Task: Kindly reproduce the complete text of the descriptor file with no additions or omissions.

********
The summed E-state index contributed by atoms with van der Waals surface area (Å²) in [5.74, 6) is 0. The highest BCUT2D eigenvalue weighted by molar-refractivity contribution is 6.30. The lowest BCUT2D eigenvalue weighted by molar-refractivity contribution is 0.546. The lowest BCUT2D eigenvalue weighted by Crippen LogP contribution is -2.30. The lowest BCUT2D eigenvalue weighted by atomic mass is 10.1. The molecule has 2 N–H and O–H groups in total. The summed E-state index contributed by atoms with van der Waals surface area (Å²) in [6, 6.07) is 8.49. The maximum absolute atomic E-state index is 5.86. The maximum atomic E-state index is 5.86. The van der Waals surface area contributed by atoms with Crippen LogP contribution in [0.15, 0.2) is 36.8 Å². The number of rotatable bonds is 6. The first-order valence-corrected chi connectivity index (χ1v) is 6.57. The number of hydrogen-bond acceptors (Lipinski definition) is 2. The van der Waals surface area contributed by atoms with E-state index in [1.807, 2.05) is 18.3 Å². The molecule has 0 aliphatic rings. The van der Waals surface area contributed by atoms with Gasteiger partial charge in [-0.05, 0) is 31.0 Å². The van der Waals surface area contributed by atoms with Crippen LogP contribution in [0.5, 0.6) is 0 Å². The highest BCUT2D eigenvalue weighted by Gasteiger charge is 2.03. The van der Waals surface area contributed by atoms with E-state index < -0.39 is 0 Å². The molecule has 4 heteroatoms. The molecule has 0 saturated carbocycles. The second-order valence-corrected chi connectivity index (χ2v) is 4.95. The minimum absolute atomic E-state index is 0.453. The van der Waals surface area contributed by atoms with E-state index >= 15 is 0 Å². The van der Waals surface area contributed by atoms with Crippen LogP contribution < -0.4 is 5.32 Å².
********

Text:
The summed E-state index contributed by atoms with van der Waals surface area (Å²) in [5.74, 6) is 0. The highest BCUT2D eigenvalue weighted by molar-refractivity contribution is 6.30. The lowest BCUT2D eigenvalue weighted by molar-refractivity contribution is 0.546. The lowest BCUT2D eigenvalue weighted by Crippen LogP contribution is -2.30. The lowest BCUT2D eigenvalue weighted by atomic mass is 10.1. The molecule has 2 N–H and O–H groups in total. The summed E-state index contributed by atoms with van der Waals surface area (Å²) in [6, 6.07) is 8.49. The maximum absolute atomic E-state index is 5.86. The maximum atomic E-state index is 5.86. The van der Waals surface area contributed by atoms with Crippen LogP contribution in [0.15, 0.2) is 36.8 Å². The number of rotatable bonds is 6. The first-order valence-corrected chi connectivity index (χ1v) is 6.57. The number of hydrogen-bond acceptors (Lipinski definition) is 2. The van der Waals surface area contributed by atoms with E-state index in [1.807, 2.05) is 18.3 Å². The molecule has 0 aliphatic rings. The van der Waals surface area contributed by atoms with Gasteiger partial charge in [-0.05, 0) is 31.0 Å². The van der Waals surface area contributed by atoms with Crippen LogP contribution in [0.5, 0.6) is 0 Å². The highest BCUT2D eigenvalue weighted by Gasteiger charge is 2.03. The van der Waals surface area contributed by atoms with E-state index < -0.39 is 0 Å². The molecule has 4 heteroatoms. The molecule has 0 saturated carbocycles. The second-order valence-corrected chi connectivity index (χ2v) is 4.95. The minimum absolute atomic E-state index is 0.453. The van der Waals surface area contributed by atoms with E-state index >= 15 is 0 Å². The van der Waals surface area contributed by atoms with Crippen LogP contribution < -0.4 is 5.32 Å².